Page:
This past week, the U.S. Court of Appeals for the Federal Circuit issued its decision in In re Cray, providing guidance on application of the patent venue statue. In granting a writ of mandamus and transferring the case from the Eastern District of Texas, the court identified three requirements for establishing whether a defendant has a "regular and established place of business" within a judicial district. The court explained that "(1) there must be a physical place in the district; (2) it must be a regular and established place of business; and (3) it must be the place of the defendant." Noting that "no precise rule has been laid down and each case depends on its own facts," the court reasoned that the requirements inform whether the necessary elements exist for patent venue.

Discussing the first requirement, the court stressed that "a virtual space or electronic communications from one person to another" does not constitute a "physical place in the district." Rather, "there must still be a physical, geographical location in the district from which" a defendant's business operates. Regarding the second requirement, the court explained that "sporadic activity cannot create venue" because the term "regular" requires that a business operation have "sufficient permanence" or "continuous presence" in the district. On the third requirement, the Federal Circuit identified several considerations that courts may evaluate, including whether a defendant "owns or leases" the physical location, exercises "possession or control over the place," lists the location "on a website, or in a telephone or other directory," or "places its name on a sign associated with or on the building itself." The court also recognized that venue cannot exist simply because "a defendant has advertised that it has a place of business" in the district; instead, "the defendant must actually engage in business from that location." Likewise, the court noted that employees' personal decisions to reside in a judicial district cannot establish venue.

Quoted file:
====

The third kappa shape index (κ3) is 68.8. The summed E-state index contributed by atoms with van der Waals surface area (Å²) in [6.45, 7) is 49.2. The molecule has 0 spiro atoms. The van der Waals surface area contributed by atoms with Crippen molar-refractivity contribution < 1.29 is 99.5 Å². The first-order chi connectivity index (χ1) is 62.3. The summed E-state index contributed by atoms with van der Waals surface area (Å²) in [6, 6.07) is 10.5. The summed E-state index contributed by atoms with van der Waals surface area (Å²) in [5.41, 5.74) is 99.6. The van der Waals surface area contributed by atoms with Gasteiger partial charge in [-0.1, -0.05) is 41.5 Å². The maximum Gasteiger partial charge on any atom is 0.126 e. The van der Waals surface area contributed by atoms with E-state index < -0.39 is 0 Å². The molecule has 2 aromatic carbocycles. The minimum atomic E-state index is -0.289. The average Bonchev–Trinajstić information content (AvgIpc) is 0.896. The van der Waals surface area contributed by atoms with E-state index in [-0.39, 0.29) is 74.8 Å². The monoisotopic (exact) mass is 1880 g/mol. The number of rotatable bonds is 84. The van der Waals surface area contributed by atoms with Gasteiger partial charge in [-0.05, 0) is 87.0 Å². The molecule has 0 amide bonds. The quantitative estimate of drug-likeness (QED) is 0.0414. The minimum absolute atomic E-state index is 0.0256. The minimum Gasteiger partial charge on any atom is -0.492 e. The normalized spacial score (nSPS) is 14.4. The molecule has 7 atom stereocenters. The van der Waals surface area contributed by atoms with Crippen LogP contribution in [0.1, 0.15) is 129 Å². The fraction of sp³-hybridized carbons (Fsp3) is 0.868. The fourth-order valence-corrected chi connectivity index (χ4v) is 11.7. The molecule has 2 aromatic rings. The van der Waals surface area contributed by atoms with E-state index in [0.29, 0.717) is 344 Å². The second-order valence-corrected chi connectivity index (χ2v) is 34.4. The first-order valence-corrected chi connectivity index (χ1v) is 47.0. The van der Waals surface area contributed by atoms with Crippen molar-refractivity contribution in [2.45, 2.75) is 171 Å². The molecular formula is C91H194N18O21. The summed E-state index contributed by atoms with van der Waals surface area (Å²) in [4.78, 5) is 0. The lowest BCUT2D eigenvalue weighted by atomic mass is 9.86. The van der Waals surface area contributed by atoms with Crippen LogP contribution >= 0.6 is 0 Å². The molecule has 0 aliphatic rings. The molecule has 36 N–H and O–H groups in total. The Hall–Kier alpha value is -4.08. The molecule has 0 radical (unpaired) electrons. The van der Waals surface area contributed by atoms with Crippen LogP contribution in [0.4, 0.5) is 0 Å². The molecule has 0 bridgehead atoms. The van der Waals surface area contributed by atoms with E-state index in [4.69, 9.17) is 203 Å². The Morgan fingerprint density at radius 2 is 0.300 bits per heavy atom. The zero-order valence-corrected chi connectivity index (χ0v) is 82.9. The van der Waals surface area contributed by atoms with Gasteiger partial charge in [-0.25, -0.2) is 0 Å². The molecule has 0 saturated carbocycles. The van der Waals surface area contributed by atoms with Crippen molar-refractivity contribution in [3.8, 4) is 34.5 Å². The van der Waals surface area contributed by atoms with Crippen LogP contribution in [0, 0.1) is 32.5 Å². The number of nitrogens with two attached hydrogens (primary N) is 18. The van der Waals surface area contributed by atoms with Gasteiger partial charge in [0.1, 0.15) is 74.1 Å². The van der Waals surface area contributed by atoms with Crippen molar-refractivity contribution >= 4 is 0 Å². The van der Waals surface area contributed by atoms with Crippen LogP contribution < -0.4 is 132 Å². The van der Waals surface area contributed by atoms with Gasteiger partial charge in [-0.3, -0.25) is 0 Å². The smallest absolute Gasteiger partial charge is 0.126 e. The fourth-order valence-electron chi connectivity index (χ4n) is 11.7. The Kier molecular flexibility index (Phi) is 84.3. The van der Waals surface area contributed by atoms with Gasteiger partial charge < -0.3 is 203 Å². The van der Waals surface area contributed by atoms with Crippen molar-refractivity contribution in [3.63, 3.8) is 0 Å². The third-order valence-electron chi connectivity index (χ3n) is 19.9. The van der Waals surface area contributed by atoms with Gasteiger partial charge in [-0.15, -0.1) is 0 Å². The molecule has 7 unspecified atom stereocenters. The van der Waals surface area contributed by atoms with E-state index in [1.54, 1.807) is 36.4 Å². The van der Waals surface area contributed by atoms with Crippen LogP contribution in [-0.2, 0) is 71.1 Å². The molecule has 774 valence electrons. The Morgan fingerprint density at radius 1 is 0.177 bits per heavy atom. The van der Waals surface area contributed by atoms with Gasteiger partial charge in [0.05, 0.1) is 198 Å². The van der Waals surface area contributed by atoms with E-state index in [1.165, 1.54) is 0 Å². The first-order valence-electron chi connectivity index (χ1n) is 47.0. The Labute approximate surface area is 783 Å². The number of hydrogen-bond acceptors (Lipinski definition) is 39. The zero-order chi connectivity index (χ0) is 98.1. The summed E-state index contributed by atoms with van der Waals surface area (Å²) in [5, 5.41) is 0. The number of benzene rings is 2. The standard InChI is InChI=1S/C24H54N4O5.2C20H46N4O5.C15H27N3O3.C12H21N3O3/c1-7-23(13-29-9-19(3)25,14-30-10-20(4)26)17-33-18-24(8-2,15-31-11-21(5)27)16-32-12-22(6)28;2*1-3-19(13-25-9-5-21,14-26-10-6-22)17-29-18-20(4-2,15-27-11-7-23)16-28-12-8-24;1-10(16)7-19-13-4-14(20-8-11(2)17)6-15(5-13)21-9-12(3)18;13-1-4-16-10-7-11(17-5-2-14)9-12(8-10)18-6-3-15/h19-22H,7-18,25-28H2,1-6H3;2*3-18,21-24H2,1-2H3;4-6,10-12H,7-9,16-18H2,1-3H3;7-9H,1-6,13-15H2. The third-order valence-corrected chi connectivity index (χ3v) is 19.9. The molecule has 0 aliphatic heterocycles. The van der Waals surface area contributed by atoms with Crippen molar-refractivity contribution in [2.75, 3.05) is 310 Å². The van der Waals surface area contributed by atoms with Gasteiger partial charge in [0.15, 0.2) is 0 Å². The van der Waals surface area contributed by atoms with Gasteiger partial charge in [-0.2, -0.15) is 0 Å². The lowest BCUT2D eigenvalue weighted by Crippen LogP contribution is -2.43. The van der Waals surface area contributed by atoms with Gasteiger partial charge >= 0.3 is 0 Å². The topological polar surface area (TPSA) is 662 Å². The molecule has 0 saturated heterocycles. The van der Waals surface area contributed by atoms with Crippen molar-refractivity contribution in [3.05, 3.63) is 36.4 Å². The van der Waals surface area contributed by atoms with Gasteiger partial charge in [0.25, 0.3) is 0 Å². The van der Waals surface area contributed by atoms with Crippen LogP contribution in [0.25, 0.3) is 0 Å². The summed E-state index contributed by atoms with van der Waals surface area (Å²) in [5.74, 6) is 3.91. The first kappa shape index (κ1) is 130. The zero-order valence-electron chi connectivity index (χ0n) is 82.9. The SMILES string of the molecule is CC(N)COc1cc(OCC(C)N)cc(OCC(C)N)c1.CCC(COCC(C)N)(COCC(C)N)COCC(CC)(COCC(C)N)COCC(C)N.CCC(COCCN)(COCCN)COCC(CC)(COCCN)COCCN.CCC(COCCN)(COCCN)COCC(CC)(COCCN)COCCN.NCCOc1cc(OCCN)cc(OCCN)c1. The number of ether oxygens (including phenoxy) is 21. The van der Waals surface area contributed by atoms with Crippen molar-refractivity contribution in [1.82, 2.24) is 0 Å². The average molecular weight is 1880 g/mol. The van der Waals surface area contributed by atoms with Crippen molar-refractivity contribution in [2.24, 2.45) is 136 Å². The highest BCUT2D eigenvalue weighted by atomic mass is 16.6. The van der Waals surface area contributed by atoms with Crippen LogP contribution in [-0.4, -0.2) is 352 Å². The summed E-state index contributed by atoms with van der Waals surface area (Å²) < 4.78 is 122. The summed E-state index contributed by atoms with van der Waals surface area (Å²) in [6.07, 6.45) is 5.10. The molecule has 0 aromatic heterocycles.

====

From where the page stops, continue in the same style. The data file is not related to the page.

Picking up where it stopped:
Addressing patent venue for the first time since Supreme Court's TC Heartland decision, the Federal Circuit's opinion provides an unified framework and targeted guidance for evaluating what constitutes a "regular and established place of business"—an issue with which many district courts have been grappling.